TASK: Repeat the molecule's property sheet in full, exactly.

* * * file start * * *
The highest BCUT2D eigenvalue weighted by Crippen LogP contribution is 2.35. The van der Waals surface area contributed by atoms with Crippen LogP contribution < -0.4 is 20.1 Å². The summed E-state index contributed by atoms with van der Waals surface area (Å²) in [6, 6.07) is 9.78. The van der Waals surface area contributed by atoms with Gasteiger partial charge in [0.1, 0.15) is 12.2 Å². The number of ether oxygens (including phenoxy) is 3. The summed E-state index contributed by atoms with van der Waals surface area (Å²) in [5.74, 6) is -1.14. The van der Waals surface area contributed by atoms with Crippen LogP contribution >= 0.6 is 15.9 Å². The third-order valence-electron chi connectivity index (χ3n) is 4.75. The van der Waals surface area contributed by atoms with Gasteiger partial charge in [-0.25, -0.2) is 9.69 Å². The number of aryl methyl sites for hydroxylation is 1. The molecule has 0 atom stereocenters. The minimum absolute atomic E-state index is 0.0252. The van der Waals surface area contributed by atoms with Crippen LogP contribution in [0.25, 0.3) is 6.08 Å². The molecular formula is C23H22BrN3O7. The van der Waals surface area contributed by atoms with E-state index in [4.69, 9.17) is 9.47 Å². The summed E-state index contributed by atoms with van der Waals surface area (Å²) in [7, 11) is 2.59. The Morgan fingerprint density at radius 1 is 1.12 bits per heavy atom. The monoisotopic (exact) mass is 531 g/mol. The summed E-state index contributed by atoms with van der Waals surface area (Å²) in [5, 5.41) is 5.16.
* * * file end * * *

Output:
The highest BCUT2D eigenvalue weighted by Crippen LogP contribution is 2.35. The van der Waals surface area contributed by atoms with Crippen LogP contribution < -0.4 is 20.1 Å². The summed E-state index contributed by atoms with van der Waals surface area (Å²) in [6, 6.07) is 9.78. The van der Waals surface area contributed by atoms with Gasteiger partial charge in [0.1, 0.15) is 12.2 Å². The number of ether oxygens (including phenoxy) is 3. The summed E-state index contributed by atoms with van der Waals surface area (Å²) in [5.74, 6) is -1.14. The van der Waals surface area contributed by atoms with Crippen LogP contribution >= 0.6 is 15.9 Å². The third-order valence-electron chi connectivity index (χ3n) is 4.75. The van der Waals surface area contributed by atoms with Gasteiger partial charge in [-0.25, -0.2) is 9.69 Å². The number of aryl methyl sites for hydroxylation is 1. The molecule has 0 atom stereocenters. The minimum absolute atomic E-state index is 0.0252. The van der Waals surface area contributed by atoms with Crippen LogP contribution in [0.25, 0.3) is 6.08 Å². The molecular formula is C23H22BrN3O7. The van der Waals surface area contributed by atoms with E-state index in [4.69, 9.17) is 9.47 Å². The summed E-state index contributed by atoms with van der Waals surface area (Å²) in [7, 11) is 2.59. The Morgan fingerprint density at radius 1 is 1.12 bits per heavy atom. The monoisotopic (exact) mass is 531 g/mol. The summed E-state index contributed by atoms with van der Waals surface area (Å²) in [5, 5.41) is 5.16.